Synthesis and anti-fungal effect of silver nanoparticles-chitosan composite particles.

Wang LS, Wang CY, Yang CH, Hsieh CL, Chen SY, Shen CY, Wang JJ, Huang KS - Int J Nanomedicine (2015)

The SEM photographs of the synthesized silver nanoparticles–chitosan composite spheres.Notes: Panel (A) is the SEM photograph of a whole sphere. Panels (B) and (C) are the “zoom-in” counterparts of (A). Panel (D) is the SEM photograph of a sectioned sphere. Panels (E) and (F) are the “zoom-in” counterparts of (D). The scale bars are 1 mm (A and D), 100 μm (B and E), and 50 μm (C and F), respectively.Abbreviation: SEM, scanning electron microscopy.
© Copyright Policy
Related In: Results  -  Collection

License
Show All Figures
getmorefigures.php?uid=PMC4388074&req=5

f5-ijn-10-2685: The SEM photographs of the synthesized silver nanoparticles–chitosan composite spheres.Notes: Panel (A) is the SEM photograph of a whole sphere. Panels (B) and (C) are the “zoom-in” counterparts of (A). Panel (D) is the SEM photograph of a sectioned sphere. Panels (E) and (F) are the “zoom-in” counterparts of (D). The scale bars are 1 mm (A and D), 100 μm (B and E), and 50 μm (C and F), respectively.Abbreviation: SEM, scanning electron microscopy.
Mentions: Figure 5 shows the SEM photographs of the fabricated silver nanoparticles–chitosan composite spheres (using 1 mM AgNO3 and 20% NaOH). Figure 5A–C shows the SEM graphs of the surface and the “zoom-in” of their intact sphere counterparts. Figure 5D–F represent the SEM graphs of the morphology, and the “zoom-in” of their sectional sphere counterparts. The results show that the spheres possessed many irregular macro pores, particularly in their interior. Figure S2 shows the morphology of the chitosan spheres, which have relatively smooth structures compared with the silver nanoparticles–chitosan composite spheres. Vimala et al synthesized porous chitosan–silver nanocomposite films that had interdisciplinary applications in wound dressing, antibacterial agents, and water purification.49 In our study, the silver nanoparticles–chitosan composite spheres also possessed porous structures, and could be used in multiple fields.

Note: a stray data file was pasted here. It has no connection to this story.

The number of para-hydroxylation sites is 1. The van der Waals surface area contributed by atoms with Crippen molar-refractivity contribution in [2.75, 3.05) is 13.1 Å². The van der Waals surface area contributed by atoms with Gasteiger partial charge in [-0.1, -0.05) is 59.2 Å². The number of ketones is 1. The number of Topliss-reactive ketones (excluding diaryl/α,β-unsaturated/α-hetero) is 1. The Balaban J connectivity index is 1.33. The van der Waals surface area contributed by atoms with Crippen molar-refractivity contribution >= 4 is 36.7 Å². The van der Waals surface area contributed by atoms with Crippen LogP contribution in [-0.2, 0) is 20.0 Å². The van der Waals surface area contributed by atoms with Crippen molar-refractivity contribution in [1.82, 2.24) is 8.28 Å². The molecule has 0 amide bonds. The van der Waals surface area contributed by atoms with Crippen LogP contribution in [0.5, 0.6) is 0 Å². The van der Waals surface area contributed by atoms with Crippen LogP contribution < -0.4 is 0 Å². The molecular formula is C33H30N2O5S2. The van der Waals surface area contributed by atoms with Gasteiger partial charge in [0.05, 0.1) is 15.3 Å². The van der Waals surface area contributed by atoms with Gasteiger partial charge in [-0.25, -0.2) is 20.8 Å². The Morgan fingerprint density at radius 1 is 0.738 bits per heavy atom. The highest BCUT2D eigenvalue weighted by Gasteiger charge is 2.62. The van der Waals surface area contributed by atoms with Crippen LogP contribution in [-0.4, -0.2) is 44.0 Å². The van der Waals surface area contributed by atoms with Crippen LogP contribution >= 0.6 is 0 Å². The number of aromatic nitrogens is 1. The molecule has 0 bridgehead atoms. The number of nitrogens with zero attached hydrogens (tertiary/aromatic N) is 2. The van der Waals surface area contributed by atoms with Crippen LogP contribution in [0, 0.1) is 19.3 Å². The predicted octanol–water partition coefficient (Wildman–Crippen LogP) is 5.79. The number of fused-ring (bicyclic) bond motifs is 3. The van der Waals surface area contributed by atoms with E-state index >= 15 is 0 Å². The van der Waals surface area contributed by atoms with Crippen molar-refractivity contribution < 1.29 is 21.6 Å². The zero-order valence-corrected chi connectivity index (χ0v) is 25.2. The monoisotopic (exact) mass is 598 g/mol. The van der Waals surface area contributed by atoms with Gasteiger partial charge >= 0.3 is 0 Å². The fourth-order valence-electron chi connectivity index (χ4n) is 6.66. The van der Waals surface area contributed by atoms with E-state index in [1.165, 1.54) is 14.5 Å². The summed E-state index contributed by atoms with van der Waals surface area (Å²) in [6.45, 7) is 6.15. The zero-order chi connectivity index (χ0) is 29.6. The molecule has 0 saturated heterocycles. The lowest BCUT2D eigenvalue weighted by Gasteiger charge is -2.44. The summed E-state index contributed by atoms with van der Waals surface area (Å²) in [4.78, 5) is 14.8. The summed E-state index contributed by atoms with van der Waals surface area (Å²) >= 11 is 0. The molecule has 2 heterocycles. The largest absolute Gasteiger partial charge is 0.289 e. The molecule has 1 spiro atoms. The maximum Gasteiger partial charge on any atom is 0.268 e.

Bottom Line: The diameter of the synthesized chitosan composite particles ranged from 1.7 mm to 2.5 mm, and the embedded silver nanoparticles were measured to be 15 ± 3.3 nm.The results show that the silver nanoparticles were distributed over the surface and interior of the chitosan spheres.The fabricated spheres had macroporous property, and could be used for many applications such as fungicidal agents in the future.

View Article: PubMed Central - PubMed

Affiliation: Department of Electrical Engineering, I-Shou University, Kaohsiung, Taiwan ; Department of Biomedical Engineering, I-Shou University, Kaohsiung, Taiwan ; The School of Chinese Medicine for Post-Baccalaureate, I-Shou University, Kaohsiung, Taiwan ; Department of Chinese Medicine, E-Da Hospital, Kaohsiung, Taiwan.

ABSTRACT
Silver nanoparticles have been used in various fields, and several synthesis processes have been developed. The stability and dispersion of the synthesized nanoparticles is vital. The present article describes a novel approach for one-step synthesis of silver nanoparticles-embedded chitosan particles. The proposed approach was applied to simultaneously obtain and stabilize silver nanoparticles in a chitosan polymer matrix in-situ. The diameter of the synthesized chitosan composite particles ranged from 1.7 mm to 2.5 mm, and the embedded silver nanoparticles were measured to be 15 ± 3.3 nm. Further, the analyses of ultraviolet-visible spectroscopy, energy dispersive spectroscopy, and X-ray diffraction were employed to characterize the prepared composites. The results show that the silver nanoparticles were distributed over the surface and interior of the chitosan spheres. The fabricated spheres had macroporous property, and could be used for many applications such as fungicidal agents in the future.

No MeSH data available.